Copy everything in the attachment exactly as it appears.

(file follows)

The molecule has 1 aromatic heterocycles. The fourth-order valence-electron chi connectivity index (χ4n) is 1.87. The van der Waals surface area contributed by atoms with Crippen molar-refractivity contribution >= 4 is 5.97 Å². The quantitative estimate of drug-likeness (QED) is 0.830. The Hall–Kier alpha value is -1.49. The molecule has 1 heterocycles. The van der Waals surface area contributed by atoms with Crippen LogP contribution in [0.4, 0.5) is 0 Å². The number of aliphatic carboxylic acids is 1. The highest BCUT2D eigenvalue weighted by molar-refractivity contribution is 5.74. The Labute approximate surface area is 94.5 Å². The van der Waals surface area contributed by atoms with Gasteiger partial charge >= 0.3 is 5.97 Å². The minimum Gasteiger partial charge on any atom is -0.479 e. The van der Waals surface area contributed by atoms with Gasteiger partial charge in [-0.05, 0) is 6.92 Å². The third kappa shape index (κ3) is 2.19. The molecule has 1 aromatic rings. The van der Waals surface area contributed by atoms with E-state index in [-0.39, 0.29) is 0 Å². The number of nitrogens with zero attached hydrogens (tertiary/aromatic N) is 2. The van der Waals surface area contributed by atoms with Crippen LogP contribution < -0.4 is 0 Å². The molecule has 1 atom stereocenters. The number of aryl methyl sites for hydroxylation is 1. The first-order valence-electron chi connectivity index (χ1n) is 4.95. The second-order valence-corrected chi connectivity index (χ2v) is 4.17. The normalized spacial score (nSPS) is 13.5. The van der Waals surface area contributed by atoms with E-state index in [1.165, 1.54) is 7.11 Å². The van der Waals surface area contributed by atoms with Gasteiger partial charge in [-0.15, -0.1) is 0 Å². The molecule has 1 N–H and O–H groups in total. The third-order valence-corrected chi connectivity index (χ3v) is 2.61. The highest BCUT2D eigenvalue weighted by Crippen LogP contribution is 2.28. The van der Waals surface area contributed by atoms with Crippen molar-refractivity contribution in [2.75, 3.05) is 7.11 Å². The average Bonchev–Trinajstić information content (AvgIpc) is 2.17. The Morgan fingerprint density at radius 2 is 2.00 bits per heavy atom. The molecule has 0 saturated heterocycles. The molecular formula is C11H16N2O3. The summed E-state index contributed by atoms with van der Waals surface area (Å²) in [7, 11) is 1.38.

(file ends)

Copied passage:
The molecule has 1 aromatic heterocycles. The fourth-order valence-electron chi connectivity index (χ4n) is 1.87. The van der Waals surface area contributed by atoms with Crippen molar-refractivity contribution >= 4 is 5.97 Å². The quantitative estimate of drug-likeness (QED) is 0.830. The Hall–Kier alpha value is -1.49. The molecule has 1 heterocycles. The van der Waals surface area contributed by atoms with Crippen LogP contribution in [0.4, 0.5) is 0 Å². The number of aliphatic carboxylic acids is 1. The highest BCUT2D eigenvalue weighted by molar-refractivity contribution is 5.74. The Labute approximate surface area is 94.5 Å². The van der Waals surface area contributed by atoms with Gasteiger partial charge >= 0.3 is 5.97 Å². The minimum Gasteiger partial charge on any atom is -0.479 e. The van der Waals surface area contributed by atoms with Gasteiger partial charge in [-0.05, 0) is 6.92 Å². The third kappa shape index (κ3) is 2.19. The molecule has 1 aromatic rings. The van der Waals surface area contributed by atoms with E-state index in [-0.39, 0.29) is 0 Å². The number of nitrogens with zero attached hydrogens (tertiary/aromatic N) is 2. The van der Waals surface area contributed by atoms with Crippen LogP contribution < -0.4 is 0 Å². The molecule has 1 atom stereocenters. The number of aryl methyl sites for hydroxylation is 1. The first-order valence-electron chi connectivity index (χ1n) is 4.95. The second-order valence-corrected chi connectivity index (χ2v) is 4.17. The normalized spacial score (nSPS) is 13.5. The van der Waals surface area contributed by atoms with E-state index in [1.165, 1.54) is 7.11 Å². The van der Waals surface area contributed by atoms with Gasteiger partial charge in [-0.15, -0.1) is 0 Å². The molecule has 1 N–H and O–H groups in total. The third-order valence-corrected chi connectivity index (χ3v) is 2.61. The highest BCUT2D eigenvalue weighted by Crippen LogP contribution is 2.28. The van der Waals surface area contributed by atoms with Crippen molar-refractivity contribution in [2.75, 3.05) is 7.11 Å². The average Bonchev–Trinajstić information content (AvgIpc) is 2.17. The Morgan fingerprint density at radius 2 is 2.00 bits per heavy atom. The molecule has 0 saturated heterocycles. The molecular formula is C11H16N2O3. The summed E-state index contributed by atoms with van der Waals surface area (Å²) in [7, 11) is 1.38.